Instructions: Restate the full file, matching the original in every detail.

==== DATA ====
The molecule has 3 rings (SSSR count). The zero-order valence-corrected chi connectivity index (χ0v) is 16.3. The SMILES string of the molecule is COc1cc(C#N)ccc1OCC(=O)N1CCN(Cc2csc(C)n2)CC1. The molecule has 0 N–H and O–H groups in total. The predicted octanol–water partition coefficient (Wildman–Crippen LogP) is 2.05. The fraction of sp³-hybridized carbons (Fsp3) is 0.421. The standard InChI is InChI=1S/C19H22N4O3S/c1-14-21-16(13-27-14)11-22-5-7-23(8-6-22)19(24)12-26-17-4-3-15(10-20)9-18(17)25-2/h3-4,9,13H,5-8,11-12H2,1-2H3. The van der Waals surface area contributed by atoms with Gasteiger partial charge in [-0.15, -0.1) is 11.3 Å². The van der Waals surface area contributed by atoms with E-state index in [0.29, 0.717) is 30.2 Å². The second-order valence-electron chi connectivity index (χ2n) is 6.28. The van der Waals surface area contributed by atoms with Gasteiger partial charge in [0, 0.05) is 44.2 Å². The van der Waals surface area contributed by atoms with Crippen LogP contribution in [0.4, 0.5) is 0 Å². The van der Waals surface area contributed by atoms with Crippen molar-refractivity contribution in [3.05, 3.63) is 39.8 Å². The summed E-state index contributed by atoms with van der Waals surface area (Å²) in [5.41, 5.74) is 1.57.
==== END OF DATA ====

The molecule has 3 rings (SSSR count). The zero-order valence-corrected chi connectivity index (χ0v) is 16.3. The SMILES string of the molecule is COc1cc(C#N)ccc1OCC(=O)N1CCN(Cc2csc(C)n2)CC1. The molecule has 0 N–H and O–H groups in total. The predicted octanol–water partition coefficient (Wildman–Crippen LogP) is 2.05. The fraction of sp³-hybridized carbons (Fsp3) is 0.421. The standard InChI is InChI=1S/C19H22N4O3S/c1-14-21-16(13-27-14)11-22-5-7-23(8-6-22)19(24)12-26-17-4-3-15(10-20)9-18(17)25-2/h3-4,9,13H,5-8,11-12H2,1-2H3. The van der Waals surface area contributed by atoms with Gasteiger partial charge in [-0.15, -0.1) is 11.3 Å². The van der Waals surface area contributed by atoms with E-state index in [0.29, 0.717) is 30.2 Å². The second-order valence-electron chi connectivity index (χ2n) is 6.28. The van der Waals surface area contributed by atoms with Gasteiger partial charge in [0, 0.05) is 44.2 Å². The van der Waals surface area contributed by atoms with Crippen LogP contribution in [0.4, 0.5) is 0 Å². The van der Waals surface area contributed by atoms with Crippen molar-refractivity contribution in [3.05, 3.63) is 39.8 Å². The summed E-state index contributed by atoms with van der Waals surface area (Å²) in [5.41, 5.74) is 1.57.